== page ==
Some of the strategies in the plan are sure to encounter resistance, especially ideas to incorporate more energy efficiency into the City’s building codes. It calls for a 15-percent reduction in building energy use by 2030 and a 40-percent cutback by 2040.

Councilman Manny Pelaez (D8) was wary of proposals that could make middle-income housing less available. In the committee meeting Thursday, he said that when he speaks to housing developers, “There is anxiety in that community that we’ll be making a more expensive product.”

“I’m most excited about those parts of the plan that are more carrot and less stick,” Pelaez said. “If we can focus on getting people’s buy-in, I think you have more success every time you do that.”

How CPS Energy officials will respond to the call to cut fossil fuels from their energy portfolio is also unclear.

Last year, while the climate planning process was getting started, the utility came out with a proposal to by 2040 generate 50 percent of its electricity using solar and wind. The rest of its portfolio would be 13 percent natural gas, 9 percent nuclear, 7 percent coal, and 5 percent energy storage, potentially through massive batteries. Another 16 percent would come from “flexible generation,” which officials have purposely left vague.

A view of the Akuo Energy Rocksprings Wind Farm, at sunset, along U.S. Route 377. Credit: Edward A. Ornelas for the San Antonio Report

Currently, its portfolio is approximately 45 percent natural gas, 22 percent wind and solar, 18 percent coal, and 14 percent nuclear.

Asked to comment on the draft climate plan, CPS Energy officials sent an emailed statement saying that Navigant “provided broad baseline analytical information.”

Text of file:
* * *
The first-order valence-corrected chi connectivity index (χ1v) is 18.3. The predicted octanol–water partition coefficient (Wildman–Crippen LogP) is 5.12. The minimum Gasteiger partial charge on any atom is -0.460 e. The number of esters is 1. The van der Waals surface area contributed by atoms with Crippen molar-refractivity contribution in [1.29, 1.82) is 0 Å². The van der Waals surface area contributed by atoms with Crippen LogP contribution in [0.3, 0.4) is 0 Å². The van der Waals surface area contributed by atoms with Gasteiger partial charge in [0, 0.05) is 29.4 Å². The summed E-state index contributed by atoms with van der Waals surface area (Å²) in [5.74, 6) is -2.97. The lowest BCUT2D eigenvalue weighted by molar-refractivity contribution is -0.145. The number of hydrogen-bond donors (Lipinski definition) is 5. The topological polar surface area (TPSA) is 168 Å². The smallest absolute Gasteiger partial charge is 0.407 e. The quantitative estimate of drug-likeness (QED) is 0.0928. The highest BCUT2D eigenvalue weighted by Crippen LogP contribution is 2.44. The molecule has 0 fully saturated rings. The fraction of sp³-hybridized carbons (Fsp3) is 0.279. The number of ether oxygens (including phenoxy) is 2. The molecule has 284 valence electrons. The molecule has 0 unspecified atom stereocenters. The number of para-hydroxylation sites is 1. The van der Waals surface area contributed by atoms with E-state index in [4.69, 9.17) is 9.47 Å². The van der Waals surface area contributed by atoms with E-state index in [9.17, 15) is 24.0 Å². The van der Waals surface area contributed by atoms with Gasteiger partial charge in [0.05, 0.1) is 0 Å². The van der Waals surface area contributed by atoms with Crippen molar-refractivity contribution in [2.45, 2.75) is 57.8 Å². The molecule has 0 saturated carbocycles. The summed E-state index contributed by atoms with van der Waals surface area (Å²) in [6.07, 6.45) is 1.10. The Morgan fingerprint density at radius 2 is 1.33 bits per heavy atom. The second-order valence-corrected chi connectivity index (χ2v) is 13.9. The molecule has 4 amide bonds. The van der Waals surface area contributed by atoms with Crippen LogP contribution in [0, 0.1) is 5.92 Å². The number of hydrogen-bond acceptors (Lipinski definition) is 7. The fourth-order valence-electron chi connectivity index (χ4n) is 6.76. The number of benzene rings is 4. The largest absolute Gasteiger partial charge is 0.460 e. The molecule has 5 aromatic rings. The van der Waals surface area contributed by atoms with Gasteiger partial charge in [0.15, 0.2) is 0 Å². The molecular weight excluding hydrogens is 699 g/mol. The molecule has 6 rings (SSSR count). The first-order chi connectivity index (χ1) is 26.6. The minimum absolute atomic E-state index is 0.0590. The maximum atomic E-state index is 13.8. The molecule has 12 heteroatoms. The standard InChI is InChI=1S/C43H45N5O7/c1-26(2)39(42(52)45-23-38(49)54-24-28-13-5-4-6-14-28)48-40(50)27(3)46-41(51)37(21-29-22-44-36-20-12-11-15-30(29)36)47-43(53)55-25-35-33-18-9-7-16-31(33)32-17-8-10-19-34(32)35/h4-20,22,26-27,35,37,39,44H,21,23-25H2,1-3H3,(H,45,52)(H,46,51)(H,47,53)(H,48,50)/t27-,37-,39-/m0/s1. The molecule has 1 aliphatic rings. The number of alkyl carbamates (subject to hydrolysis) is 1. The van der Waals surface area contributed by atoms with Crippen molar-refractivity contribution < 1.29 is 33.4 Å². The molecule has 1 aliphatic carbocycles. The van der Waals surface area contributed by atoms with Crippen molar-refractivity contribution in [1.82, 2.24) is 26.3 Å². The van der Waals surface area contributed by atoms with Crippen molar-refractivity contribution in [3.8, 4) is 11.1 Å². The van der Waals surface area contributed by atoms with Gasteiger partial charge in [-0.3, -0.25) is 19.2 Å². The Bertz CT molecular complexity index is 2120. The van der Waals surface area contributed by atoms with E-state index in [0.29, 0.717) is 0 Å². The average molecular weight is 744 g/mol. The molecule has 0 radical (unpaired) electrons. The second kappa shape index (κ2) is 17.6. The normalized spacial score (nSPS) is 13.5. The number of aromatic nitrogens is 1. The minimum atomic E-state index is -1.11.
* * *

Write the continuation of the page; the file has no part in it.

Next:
“Since the goals outlined in the [climate plan] may have very interesting and far-reaching impacts on our community and customers, in the spring of 2019, CPS Energy will review [Navigant’s] information more extensively and will also develop additional information and context aligned to specific applicable energy scenarios,” the statement continued. “These helpful scenarios will be shared publicly for the purpose of helping to build better understanding among all stakeholders about the [plan’s] potential future impacts that relate primarily to energy. We are excited to have an open dialogue with the public and we are proud of our history in welcoming feedback from our customers.”

Removing fossil fuels from San Antonio’s transportation system could prove even more difficult.

“Transportation I think is our big challenge,” Melnick said. “We are really large and designed around the automobile. There’s really no easy fix.”

However, many of its proposals are in line with the ConnectSA transportation plan that City and County officials revealed last month. Around $61 million in Volkswagen settlement funds earmarked for San Antonio could help provide funding to convert gasoline and diesel vehicles to electric, though they could also be used for natural gas vehicles.